This method uses a paper foundation. The ‘without pain’ part is that there is no tedious unpicking of the paper after you have completed the block because you do not sew through the paper.
For the tutorial, I have made an over-sized block in highly contrasting fabrics. The method will work for any system of paper foundation patterns. The key to success is the careful folding of the paper foundation and sewing very closely to the fold.
Select your block. Using a fine pen or pencil, very accurately draw your full-sized block onto paper. Decide the order you will construct the block. Or you may use a printed block from a book or the internet.
Crease every stitching line on your paper foundation. Take care to follow your drawn stitching lines. The paper should be creased firmly so that it will fold easily and exactly (if possible) on the stitching line.
Cut your fabric pieces. I make mine a little bigger than if I were piecing without a foundation. With, say 1/2″ seam instead of 1/4″.
Place your first fabric piece into place and pin using at least three pins.
Place your second fabric piece in the corresponding position on the pattern ready to sew. Pin through all layers of fabric and paper.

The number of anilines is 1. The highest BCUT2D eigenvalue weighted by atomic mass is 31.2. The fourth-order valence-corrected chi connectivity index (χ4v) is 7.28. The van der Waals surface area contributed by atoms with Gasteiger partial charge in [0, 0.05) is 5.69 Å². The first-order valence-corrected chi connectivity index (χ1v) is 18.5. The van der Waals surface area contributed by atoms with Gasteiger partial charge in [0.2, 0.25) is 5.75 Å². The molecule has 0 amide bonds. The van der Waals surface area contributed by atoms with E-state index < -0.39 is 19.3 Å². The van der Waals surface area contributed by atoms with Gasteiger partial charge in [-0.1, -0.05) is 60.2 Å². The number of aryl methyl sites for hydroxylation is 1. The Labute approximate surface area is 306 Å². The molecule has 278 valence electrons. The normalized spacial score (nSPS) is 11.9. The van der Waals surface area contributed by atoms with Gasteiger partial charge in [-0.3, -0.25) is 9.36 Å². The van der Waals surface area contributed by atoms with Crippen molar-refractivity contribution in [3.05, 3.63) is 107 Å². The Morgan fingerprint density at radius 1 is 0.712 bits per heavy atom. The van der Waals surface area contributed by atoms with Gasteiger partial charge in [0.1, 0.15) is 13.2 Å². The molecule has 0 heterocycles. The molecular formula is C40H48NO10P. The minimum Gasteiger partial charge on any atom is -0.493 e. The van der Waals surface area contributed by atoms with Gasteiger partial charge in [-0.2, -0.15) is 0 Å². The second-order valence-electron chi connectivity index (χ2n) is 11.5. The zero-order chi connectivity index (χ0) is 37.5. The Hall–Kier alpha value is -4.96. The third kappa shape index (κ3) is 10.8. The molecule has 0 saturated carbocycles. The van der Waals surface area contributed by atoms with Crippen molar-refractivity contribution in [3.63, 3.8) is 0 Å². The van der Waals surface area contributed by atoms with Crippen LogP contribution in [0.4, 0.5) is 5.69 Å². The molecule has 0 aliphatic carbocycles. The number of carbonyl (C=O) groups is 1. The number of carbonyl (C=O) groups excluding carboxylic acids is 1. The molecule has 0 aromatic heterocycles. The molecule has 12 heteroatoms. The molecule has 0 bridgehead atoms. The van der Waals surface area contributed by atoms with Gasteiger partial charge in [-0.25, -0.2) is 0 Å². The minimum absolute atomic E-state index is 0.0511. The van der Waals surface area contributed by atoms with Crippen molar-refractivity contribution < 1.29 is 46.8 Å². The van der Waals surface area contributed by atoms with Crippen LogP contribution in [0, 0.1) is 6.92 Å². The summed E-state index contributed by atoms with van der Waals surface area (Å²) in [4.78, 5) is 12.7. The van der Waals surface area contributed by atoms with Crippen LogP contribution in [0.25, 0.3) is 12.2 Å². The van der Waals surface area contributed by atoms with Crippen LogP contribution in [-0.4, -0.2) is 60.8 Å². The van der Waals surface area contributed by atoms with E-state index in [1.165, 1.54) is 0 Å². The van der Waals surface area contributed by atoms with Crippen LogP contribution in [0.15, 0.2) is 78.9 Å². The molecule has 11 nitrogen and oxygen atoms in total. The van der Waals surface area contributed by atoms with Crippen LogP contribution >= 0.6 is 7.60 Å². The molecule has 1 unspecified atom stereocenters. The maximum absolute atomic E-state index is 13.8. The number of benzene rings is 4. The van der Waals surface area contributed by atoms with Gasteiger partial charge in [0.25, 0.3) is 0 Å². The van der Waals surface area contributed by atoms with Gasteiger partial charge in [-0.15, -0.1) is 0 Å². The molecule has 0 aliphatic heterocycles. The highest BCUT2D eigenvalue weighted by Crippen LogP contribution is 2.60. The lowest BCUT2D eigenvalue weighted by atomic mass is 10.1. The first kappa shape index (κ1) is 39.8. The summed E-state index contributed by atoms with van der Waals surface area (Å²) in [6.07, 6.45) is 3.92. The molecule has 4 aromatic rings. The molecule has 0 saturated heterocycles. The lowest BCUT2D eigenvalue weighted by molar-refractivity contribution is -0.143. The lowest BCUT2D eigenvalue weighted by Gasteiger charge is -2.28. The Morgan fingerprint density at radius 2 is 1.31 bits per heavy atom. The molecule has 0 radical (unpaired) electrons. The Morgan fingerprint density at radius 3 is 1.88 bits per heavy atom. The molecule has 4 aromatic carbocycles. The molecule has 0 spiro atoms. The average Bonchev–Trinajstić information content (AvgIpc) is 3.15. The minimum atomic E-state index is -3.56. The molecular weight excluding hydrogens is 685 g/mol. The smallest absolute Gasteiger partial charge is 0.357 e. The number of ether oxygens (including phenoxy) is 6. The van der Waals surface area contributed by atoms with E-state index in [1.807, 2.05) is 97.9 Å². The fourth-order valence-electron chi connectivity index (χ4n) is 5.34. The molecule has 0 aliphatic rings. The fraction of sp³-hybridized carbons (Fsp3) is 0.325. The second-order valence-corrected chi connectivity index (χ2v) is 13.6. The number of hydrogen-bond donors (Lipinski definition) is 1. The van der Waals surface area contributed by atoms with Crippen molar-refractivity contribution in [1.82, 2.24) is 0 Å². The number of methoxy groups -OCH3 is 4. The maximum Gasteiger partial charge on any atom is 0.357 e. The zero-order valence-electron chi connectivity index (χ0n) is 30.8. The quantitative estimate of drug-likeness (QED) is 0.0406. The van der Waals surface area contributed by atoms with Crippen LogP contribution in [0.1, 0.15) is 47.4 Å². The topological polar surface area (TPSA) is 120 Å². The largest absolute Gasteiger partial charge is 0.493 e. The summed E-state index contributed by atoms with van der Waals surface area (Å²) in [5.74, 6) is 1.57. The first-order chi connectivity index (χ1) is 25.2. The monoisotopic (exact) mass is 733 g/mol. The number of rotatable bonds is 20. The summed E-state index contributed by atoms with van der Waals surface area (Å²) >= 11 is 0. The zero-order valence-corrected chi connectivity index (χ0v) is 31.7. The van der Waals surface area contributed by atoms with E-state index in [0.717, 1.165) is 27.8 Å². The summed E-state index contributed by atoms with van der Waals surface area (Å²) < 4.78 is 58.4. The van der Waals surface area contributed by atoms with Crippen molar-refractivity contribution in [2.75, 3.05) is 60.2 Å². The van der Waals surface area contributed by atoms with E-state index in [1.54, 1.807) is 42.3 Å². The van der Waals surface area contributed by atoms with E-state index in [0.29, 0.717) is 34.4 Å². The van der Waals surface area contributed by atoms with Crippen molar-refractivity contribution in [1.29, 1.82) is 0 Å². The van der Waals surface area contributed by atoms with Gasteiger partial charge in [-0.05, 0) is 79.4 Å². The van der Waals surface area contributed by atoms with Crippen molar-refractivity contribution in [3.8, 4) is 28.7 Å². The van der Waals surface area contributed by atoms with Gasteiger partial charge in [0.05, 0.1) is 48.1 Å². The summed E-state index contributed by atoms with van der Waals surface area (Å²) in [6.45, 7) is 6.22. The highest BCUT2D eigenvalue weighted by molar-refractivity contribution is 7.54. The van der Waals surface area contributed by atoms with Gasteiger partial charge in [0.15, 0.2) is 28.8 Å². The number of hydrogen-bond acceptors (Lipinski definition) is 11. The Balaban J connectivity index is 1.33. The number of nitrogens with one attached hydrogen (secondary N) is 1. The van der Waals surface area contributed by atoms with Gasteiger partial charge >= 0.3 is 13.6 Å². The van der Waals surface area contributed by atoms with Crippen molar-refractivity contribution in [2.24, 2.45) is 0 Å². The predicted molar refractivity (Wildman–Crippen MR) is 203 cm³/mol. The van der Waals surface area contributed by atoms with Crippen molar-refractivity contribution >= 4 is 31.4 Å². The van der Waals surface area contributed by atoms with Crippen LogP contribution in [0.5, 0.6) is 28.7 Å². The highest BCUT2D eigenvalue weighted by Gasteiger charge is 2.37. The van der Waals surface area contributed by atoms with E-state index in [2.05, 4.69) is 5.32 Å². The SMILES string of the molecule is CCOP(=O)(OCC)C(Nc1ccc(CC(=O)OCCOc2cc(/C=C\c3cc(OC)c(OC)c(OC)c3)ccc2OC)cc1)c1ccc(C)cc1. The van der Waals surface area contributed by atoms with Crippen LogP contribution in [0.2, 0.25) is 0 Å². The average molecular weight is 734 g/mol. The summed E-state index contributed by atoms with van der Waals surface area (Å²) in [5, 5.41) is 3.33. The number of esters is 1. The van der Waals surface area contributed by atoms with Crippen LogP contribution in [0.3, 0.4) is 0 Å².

Fold your paper foundation under the fabric.
Sew the seam line as close as possible to the folded sewing line but not into the paper. It won’t matter if a stitch or two goes into the paper.
Unfold and finger press the pieces in place.
Pin piece 2 onto the paper foundation using at least two pins.
Position piece 3 for sewing.
Fold your paper foundation under the fabric. Stitch the seam line as close as possible to the folded sewing line. Unfold and finger press into place. Pin with at least two pins.
Position piece 4 ready to sew.
Fold the paper foundation under the fabric.
Stitch and finger press open.
If necessary or preferred, you may trim the seams after stitching to 1/4″. Take great care not to cut through your block.
Continue in this way for pieces 5 to 9, making sure you pin each piece securely on to the paper foundation after stitching.
Attach pieces 10 and 11 in the same manner.
Remove the pins.
The finished block separated from the paper foundation, ready to be trimmed to exact size. As you can see, no painful removing the paper from the stitching, and (bonus) your paper foundation is ready to be used again.
And just look at those beautiful points!
NOTE: Unlike standard foundation piecing where you sew through your fabric and the paper, there is no stitching holding your block in place. The secure pinning is necessary so that your fabric does not shift from its proper place on the paper foundation. Don’t be tempted to remove some of the pins as you go. Your block will flex and shift. The final result will be inaccurate and disappointing.